Most women stay in these abusive relationships either

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- Most women stay in these abusive relationships either because they don’t speak English, have no money, have no friends in the United States, or don’t know they can leave abusive husbands without being deported. 37. What makes up a traditional date (pg. 213) - Males and females follow clear, culturally defined gender role scripts, at least among the middle classes. It is still a way to meet potential spouses. - Both men and women expect the men to take control, including initiating the date, deciding where to go, picking up the woman, paying for the date, and taking her home. - Expectation is usually unstated but both members of both sexes often assume that the woman will show gratitude in some way- usually through a goodnight kiss, making out, or intercourse. 38. Speed dating (pg. 218) - Singles attend an event such as at a local restaurant, where they engage in a series of brief face-to-face interaction with 14 or more potential romantic partners. The participants go from one table to another and spend 10 minutes catting with each person.
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- After they “grade” one another and decide whether they’d be willing to get together with that person in the future. 39. Filter theory (the processes or stages) (pg. 220) - The theory that states we sift eligible people according to specific criteria and thus reduce the pool of potential partners to a small number of candidates. The stages of the filter theory are: 1. Propinquity (geographic closeness) 2. Physical appearance 3. Ethnicity and race 4. Social class 5. Religion 6. Age 7. Values and Personality - It is essentially how we narrow our pool of eligible partners. - However, an increasing number of people are expanding their marriage markets through heterogamy. 40. Propinquity (pg. 220) - Geographic closeness 41. Halo effect (pg. 221) - Physically attractive people benefit from this. - They are assumed to possess other desirable social characteristics such as warmth, sexual responsiveness, kindness, poise, sociability, and good character. - They are also seen as having more prestige, happier marriages, greater social and professional success, and more fulfilling lives. - In fact, life satisfaction is much the same for both attractive and unattractive people. 42. Hypergamy (pg. 224) - Marrying up to a higher social class - Ex. Kate Middleton’s marriage to Prince William (can be seen as both hypergamy and hypogamy (marrying down in social class) dependent on which side you look at it.) 43. Social exchange theory in reference to mating and dating (Give and Take) (pg. 226) - People will begin and remain in a relationship if the rewards are higher than the costs. - Rewards may be; intrinsic characteristics (intelligence, sense of humor), behaviors (sex, companionship), or access to desired resources (money, power). - Costs , the price paid may be unpleasant or destructive behavior(insults, violence), or loses (a lower social class, time invested in a relationship) 44. Manifest functions of dating (obvious, clear, apparent) (pg. 211) - Maturation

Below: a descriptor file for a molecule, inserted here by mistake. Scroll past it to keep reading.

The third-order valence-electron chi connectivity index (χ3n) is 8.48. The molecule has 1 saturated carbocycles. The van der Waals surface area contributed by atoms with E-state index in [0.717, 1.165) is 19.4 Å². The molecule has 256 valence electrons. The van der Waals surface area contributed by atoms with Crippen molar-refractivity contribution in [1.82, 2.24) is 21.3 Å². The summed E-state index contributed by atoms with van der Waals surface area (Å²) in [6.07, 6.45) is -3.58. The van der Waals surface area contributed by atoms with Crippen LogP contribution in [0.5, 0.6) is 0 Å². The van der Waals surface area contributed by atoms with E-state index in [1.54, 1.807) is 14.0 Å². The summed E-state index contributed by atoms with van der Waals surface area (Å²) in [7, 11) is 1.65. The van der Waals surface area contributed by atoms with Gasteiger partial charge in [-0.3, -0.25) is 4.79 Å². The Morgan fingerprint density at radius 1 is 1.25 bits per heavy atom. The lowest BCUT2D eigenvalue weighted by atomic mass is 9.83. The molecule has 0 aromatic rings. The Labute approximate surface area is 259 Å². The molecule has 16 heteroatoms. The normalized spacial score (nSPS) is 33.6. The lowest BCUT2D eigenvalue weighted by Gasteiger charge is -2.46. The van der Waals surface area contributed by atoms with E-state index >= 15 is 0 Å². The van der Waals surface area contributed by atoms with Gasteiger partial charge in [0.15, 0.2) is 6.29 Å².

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- Fun and recreation - Companionship - Love and affection - Mate selection 45. Latent function of dating (hidden, concealed, underlying) (pg. 212) - Socialization - Social status - Fulfillment - Sexual experimentation - Big business
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  • Spring '08
  • PLUNKETT
  • partner, Sexual intercourse, Human sexual behavior

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